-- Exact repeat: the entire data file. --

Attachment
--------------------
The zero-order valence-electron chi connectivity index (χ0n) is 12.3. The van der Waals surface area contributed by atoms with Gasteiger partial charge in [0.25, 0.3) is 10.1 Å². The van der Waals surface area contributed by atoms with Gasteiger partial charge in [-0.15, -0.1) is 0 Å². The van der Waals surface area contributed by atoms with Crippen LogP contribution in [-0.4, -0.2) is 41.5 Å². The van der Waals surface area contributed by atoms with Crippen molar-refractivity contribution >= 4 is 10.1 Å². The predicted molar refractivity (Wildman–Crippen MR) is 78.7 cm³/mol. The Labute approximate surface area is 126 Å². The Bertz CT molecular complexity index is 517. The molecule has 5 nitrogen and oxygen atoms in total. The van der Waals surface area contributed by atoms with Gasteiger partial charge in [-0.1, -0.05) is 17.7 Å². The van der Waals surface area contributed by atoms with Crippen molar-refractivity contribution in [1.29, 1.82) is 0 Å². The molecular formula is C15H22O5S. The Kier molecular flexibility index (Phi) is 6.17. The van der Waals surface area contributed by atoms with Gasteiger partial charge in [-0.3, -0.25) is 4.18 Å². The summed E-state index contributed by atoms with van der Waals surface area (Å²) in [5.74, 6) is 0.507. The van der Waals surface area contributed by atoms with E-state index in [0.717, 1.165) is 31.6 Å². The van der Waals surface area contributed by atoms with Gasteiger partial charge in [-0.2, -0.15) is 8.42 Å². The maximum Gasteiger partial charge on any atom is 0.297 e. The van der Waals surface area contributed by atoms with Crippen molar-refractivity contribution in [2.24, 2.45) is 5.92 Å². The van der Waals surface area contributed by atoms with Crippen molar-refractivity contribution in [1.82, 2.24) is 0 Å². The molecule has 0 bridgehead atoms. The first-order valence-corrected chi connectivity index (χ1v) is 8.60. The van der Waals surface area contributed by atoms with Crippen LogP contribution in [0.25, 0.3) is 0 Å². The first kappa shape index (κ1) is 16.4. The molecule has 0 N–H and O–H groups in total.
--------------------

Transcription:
The zero-order valence-electron chi connectivity index (χ0n) is 12.3. The van der Waals surface area contributed by atoms with Gasteiger partial charge in [0.25, 0.3) is 10.1 Å². The van der Waals surface area contributed by atoms with Gasteiger partial charge in [-0.15, -0.1) is 0 Å². The van der Waals surface area contributed by atoms with Crippen LogP contribution in [-0.4, -0.2) is 41.5 Å². The van der Waals surface area contributed by atoms with Crippen molar-refractivity contribution >= 4 is 10.1 Å². The predicted molar refractivity (Wildman–Crippen MR) is 78.7 cm³/mol. The Labute approximate surface area is 126 Å². The Bertz CT molecular complexity index is 517. The molecule has 5 nitrogen and oxygen atoms in total. The van der Waals surface area contributed by atoms with Gasteiger partial charge in [-0.1, -0.05) is 17.7 Å². The van der Waals surface area contributed by atoms with Crippen molar-refractivity contribution in [1.29, 1.82) is 0 Å². The molecular formula is C15H22O5S. The Kier molecular flexibility index (Phi) is 6.17. The van der Waals surface area contributed by atoms with Gasteiger partial charge in [-0.3, -0.25) is 4.18 Å². The summed E-state index contributed by atoms with van der Waals surface area (Å²) in [5.74, 6) is 0.507. The van der Waals surface area contributed by atoms with E-state index in [0.717, 1.165) is 31.6 Å². The van der Waals surface area contributed by atoms with Gasteiger partial charge in [-0.2, -0.15) is 8.42 Å². The maximum Gasteiger partial charge on any atom is 0.297 e. The van der Waals surface area contributed by atoms with Crippen molar-refractivity contribution in [2.24, 2.45) is 5.92 Å². The van der Waals surface area contributed by atoms with Crippen molar-refractivity contribution in [1.82, 2.24) is 0 Å². The molecule has 0 bridgehead atoms. The first-order valence-corrected chi connectivity index (χ1v) is 8.60. The van der Waals surface area contributed by atoms with Crippen LogP contribution in [0.25, 0.3) is 0 Å². The first kappa shape index (κ1) is 16.4. The molecule has 0 N–H and O–H groups in total.